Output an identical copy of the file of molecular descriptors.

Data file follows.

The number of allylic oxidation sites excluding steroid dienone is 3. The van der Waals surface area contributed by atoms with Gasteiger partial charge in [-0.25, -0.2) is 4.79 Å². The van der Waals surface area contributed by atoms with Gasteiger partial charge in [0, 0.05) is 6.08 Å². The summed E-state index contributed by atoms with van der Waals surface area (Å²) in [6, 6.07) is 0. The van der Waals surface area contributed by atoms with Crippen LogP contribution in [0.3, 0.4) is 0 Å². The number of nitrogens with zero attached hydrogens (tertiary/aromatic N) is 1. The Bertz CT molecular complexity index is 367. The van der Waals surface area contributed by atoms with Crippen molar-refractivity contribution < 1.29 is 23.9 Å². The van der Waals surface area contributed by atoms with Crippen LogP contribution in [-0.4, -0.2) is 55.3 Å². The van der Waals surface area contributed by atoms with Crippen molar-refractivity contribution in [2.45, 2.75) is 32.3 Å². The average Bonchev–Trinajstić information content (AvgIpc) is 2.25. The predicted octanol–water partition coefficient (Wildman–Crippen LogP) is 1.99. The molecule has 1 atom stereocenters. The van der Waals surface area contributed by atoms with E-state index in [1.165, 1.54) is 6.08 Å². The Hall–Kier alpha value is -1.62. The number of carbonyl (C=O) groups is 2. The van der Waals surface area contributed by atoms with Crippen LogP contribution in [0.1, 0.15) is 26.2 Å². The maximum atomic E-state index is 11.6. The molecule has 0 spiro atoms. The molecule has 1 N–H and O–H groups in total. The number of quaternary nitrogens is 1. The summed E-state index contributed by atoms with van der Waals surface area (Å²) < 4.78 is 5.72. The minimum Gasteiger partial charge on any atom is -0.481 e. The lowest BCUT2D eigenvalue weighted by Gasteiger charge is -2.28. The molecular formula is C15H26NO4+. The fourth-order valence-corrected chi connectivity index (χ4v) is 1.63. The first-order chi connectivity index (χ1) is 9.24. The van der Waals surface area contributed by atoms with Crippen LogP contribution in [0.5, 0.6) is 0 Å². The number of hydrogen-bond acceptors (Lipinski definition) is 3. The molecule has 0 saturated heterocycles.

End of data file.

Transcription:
The number of allylic oxidation sites excluding steroid dienone is 3. The van der Waals surface area contributed by atoms with Gasteiger partial charge in [-0.25, -0.2) is 4.79 Å². The van der Waals surface area contributed by atoms with Gasteiger partial charge in [0, 0.05) is 6.08 Å². The summed E-state index contributed by atoms with van der Waals surface area (Å²) in [6, 6.07) is 0. The van der Waals surface area contributed by atoms with Crippen LogP contribution in [0.3, 0.4) is 0 Å². The number of nitrogens with zero attached hydrogens (tertiary/aromatic N) is 1. The Bertz CT molecular complexity index is 367. The van der Waals surface area contributed by atoms with Crippen molar-refractivity contribution < 1.29 is 23.9 Å². The van der Waals surface area contributed by atoms with Crippen LogP contribution in [-0.4, -0.2) is 55.3 Å². The van der Waals surface area contributed by atoms with Crippen molar-refractivity contribution in [2.45, 2.75) is 32.3 Å². The average Bonchev–Trinajstić information content (AvgIpc) is 2.25. The predicted octanol–water partition coefficient (Wildman–Crippen LogP) is 1.99. The molecule has 1 atom stereocenters. The van der Waals surface area contributed by atoms with E-state index in [1.165, 1.54) is 6.08 Å². The Hall–Kier alpha value is -1.62. The number of carbonyl (C=O) groups is 2. The van der Waals surface area contributed by atoms with Crippen LogP contribution in [0.1, 0.15) is 26.2 Å². The maximum atomic E-state index is 11.6. The molecule has 0 spiro atoms. The molecule has 1 N–H and O–H groups in total. The number of quaternary nitrogens is 1. The summed E-state index contributed by atoms with van der Waals surface area (Å²) < 4.78 is 5.72. The minimum Gasteiger partial charge on any atom is -0.481 e. The lowest BCUT2D eigenvalue weighted by Gasteiger charge is -2.28. The molecular formula is C15H26NO4+. The fourth-order valence-corrected chi connectivity index (χ4v) is 1.63. The first-order chi connectivity index (χ1) is 9.24. The van der Waals surface area contributed by atoms with Crippen LogP contribution in [0.5, 0.6) is 0 Å². The number of hydrogen-bond acceptors (Lipinski definition) is 3. The molecule has 0 saturated heterocycles.